17. 22才へ。

In another couple of days, it was already the 4th of October, and my twenty-second birthday. My second in Japan, hooray! Unfortunately, as has been the case in recent years, my birthday has fallen on a weekday. This week was a Wednesday . . . the very middle of the week. Not knowing what to do but somehow internally convinced that it should be celebrated (even just a little), I somehow managed to cancel my community center English class (more on this later?), leave school almost precisely at 4, drive over to JR Sasayamaguchi Station where I left my Corolla II in the handy car park, and caught an outbound express towards Sanda. Having arrived at JR Sanda Station, I had to find my way in the rain to find the Shintetsu line to go out to the Woody Town mall area where I was to meet Kristine. Fortunately our timing was awesome and I was sitting on the train when I saw someone who looked like Kristine get on the same train. Good thing it turned out to be Kristine! And good thing she got into the right train car! So we got to Woody Town, and despite the cold and rain, went to the mall and had a nice dinner and movie night. We ended up seeing 涙そうそう, a sad nostalgic-type family-love story and had dinner in the mall with two nice mini-kaiseki dishes. And by the time we finished all of this, it was time to head home. Luckily the rain stopped but of course we had to catch trains in opposite directions. It was a great day though!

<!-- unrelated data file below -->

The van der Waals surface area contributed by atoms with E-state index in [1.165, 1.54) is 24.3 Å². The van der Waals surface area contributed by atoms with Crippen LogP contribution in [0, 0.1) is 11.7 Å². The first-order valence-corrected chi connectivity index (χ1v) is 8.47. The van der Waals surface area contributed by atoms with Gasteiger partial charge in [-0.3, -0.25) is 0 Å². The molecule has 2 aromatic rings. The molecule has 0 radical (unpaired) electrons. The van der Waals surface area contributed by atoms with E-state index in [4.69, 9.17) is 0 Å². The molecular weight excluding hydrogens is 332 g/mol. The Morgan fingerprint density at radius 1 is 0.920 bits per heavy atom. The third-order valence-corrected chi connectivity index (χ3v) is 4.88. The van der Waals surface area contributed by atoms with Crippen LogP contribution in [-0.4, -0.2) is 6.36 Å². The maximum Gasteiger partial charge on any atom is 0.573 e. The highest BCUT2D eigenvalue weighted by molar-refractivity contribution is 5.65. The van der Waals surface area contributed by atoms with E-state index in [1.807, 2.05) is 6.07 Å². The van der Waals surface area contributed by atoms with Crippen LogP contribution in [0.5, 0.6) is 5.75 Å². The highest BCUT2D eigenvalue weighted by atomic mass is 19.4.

Pictures here.

18. Festival, Castle, Aquarium

[Bonus points if you understand the inspiration for this chapter heading.]